Eric Cantor’s Defeat Exposes Jeb Bush’s Vulnerabilities in 2016

Bush shares many of the same vulnerabilities as Cantor — a rusty political operation and being out of touch on the issues that animate conservatives.

Former Fl. Gov. Jeb Bush speaks at the Republican National Convention. 
National Journal
Josh Kraushaar
June 11, 2014, 9:42 a.m.

At the Re­pub­lic­an Party’s nadir after Pres­id­ent Obama’s 2008 vic­tory, House Minor­ity Lead­er Eric Can­tor or­gan­ized a pizzer­ia pow­wow to un­veil ideas for Re­pub­lic­an re­form. Can­tor in­vited Mitt Rom­ney and Jeb Bush to at­tend the kick­off event for his new group, the Na­tion­al Coun­cil for a New Amer­ica, and share their ideas on how to re­vital­ize the Re­pub­lic­an Party. As Time‘s Jay New­ton-Small wrote at the time: “If Re­pub­lic­an lead­ers have their way, Sat­urday’s gath­er­ing at Pie-Tanza “¦ will be re­membered as the be­gin­ning of the re­birth of the Grand Old Party.” I at­ten­ded the event at my neigh­bor­hood pizzer­ia to get a taste of the Re­pub­lic­an Party’s fu­ture dir­ec­tion. In ret­ro­spect, it was the first sign of the lead­er­ship’s de­clin­ing in­flu­ence with­in its own party, and the polit­ic­al fu­til­ity of pro­mot­ing re­forms with­in a di­vided party that couldn’t agree on what it stood for. 

Five years later, the three es­tab­lish­ment lead­ers have been de­feated by grass­roots forces with­in their own party. Rom­ney lost to Pres­id­ent Obama after strug­gling to unite the party dur­ing a con­ten­tious primary cam­paign, while Can­tor was de­feated by an ob­scure col­lege pro­fess­or in one of the most mem­or­able up­sets in elec­tion his­tory. Jeb Bush is still mulling wheth­er to run in 2016, but giv­en Can­tor’s de­cis­ive de­feat, his chances of suc­ceed­ing look as weak as ever.

Bush’s vul­ner­ab­il­it­ies in a Re­pub­lic­an primary would be re­mark­ably sim­il­ar to those Can­tor faced. Bush is an un­apo­lo­get­ic sup­port­er of com­pre­hens­ive im­mig­ra­tion re­form, fam­ously call­ing il­leg­al im­mig­rants’ at­tempts to come to this coun­try “an act of love.” Last Fri­day, Can­tor stirred the pot be­fore his primary by sug­gest­ing he could work with Pres­id­ent Obama to al­low a path to cit­izen­ship for some chil­dren of il­leg­al im­mig­rants already in the coun­try. On edu­ca­tion, Bush has cham­pioned the Com­mon Core edu­ca­tion­al stand­ards, which have be­come a lit­mus-test is­sue for con­ser­vat­ives, who view them as usurp­ing loc­al con­trol of schools. In the con­gres­sion­al cam­paign, Dav­id Brat cri­ti­cized Can­tor for sup­port­ing cent­ral­ized edu­ca­tion­al re­forms, in­clud­ing Com­mon Core.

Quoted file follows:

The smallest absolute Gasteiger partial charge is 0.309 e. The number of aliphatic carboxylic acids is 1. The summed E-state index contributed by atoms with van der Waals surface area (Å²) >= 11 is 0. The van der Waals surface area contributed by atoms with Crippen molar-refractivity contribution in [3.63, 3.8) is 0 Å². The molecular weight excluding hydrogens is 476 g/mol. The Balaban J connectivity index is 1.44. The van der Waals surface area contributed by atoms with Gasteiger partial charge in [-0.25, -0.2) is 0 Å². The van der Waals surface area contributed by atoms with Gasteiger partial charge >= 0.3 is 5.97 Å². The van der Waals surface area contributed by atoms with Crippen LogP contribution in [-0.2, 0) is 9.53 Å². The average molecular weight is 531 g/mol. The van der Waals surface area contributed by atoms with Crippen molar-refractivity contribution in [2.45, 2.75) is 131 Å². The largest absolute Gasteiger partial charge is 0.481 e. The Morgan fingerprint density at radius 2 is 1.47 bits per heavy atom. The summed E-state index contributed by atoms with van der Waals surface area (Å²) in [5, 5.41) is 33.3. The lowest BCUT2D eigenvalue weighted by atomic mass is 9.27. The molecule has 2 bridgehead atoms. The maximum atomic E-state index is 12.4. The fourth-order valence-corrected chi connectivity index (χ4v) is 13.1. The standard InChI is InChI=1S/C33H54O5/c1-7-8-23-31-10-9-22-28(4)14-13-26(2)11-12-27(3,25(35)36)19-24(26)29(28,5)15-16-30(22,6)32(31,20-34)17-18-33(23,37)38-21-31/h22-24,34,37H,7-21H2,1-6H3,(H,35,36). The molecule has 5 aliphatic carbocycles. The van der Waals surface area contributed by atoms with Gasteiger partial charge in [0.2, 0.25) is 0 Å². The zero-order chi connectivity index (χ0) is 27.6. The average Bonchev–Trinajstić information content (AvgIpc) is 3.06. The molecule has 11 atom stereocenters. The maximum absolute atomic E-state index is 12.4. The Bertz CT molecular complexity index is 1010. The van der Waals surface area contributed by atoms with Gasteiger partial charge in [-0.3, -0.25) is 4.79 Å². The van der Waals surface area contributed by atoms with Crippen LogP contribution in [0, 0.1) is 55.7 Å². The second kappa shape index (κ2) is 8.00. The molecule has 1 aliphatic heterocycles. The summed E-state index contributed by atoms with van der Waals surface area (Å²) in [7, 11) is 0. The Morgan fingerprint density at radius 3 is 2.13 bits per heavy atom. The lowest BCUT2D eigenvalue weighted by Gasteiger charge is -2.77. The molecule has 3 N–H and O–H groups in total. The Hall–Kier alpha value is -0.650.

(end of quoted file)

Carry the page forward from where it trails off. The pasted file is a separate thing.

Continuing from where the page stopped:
Most im­port­ant, Bush’s biggest vul­ner­ab­il­ity would be the rusti­ness of a fu­ture cam­paign op­er­a­tion. He hasn’t run an elec­tion since 2002, and he’s proven slow to ad­apt to the new, light­ning-fast me­dia land­scape. Since Can­tor’s de­feat Tues­day night, Re­pub­lic­an strategists al­lied with the him are ex­press­ing as­ton­ish­ment at his shoddy polit­ic­al op­er­a­tion. They point to a grow­ing dis­con­nect from his con­stitu­ents even though he was only a short drive from his dis­trict, his air­ing of tone-deaf ads that raised Brat’s name iden­ti­fic­a­tion without hurt­ing his polit­ic­al stand­ing, and his poll­ster’s wildly in­ac­cur­ate sur­vey show­ing him up 34 points in the clos­ing stretch of the primary. One top Re­pub­lic­an Party of­fi­cial, sur­vey­ing the pre­cinct-by-pre­cinct res­ults, said, “He lost nearly every­where, all across the board. This was polit­ic­al mal­prac­tice.”

If he ran, Bush would be en­ter­ing a brave new world of Re­pub­lic­an polit­ics — one plainly un­fa­mil­i­ar to him. He’d face a group of Re­pub­lic­an pro­spects much bet­ter at­tuned to the more pop­u­list fla­vor of the GOP — Sen. Rand Paul of Ken­tucky, Wis­con­sin Gov. Scott Walk­er, even Sen. Marco Ru­bio of Flor­ida, to name a few. Bush would bring an A-team of strategists and donors to the table, but the past three elec­tion cycles have shown that top tal­ent is no match for the chan­ging mood of the Re­pub­lic­an elect­or­ate.

After the Can­tor event in 2009, I chased down Bush as he was ex­it­ing the pizzer­ia, in­quir­ing about his in­terest in the 2012 pres­id­en­tial race. This, after he gave a com­pel­ling present­a­tion about in­nov­at­ive edu­ca­tion re­forms, in­clud­ing those he in­tro­duced in his home state. He mocked the ob­sess­ive horse-race cov­er­age of the polit­ic­al press, and said he was fo­cused on policy and had no in­terest in talk­ing about fu­ture cam­paigns. In cer­tain ways, that was re­fresh­ing to hear, but it also signaled a dis­in­terest in do­ing the polit­ic­al things ne­ces­sary to win in a highly com­pet­it­ive busi­ness. And as time has passed, Bush seems all the more dis­con­nec­ted from the pas­sions that have an­im­ated his own party’s base.

“Causes beat cam­paigns. [Can­tor’s de­feat] was a vic­tory for the pop­u­list cause with­in the Re­pub­lic­an Party,” said Re­pub­lic­an strategist Alex Cas­tel­lanos, a lead­ing ad­voc­ate for GOP re­forms. “Those who thought the tea party had been ab­sorbed just got a big wake-up call. It’s alive and well and eat­ing elite es­tab­lish­ment Re­pub­lic­ans for break­fast.”

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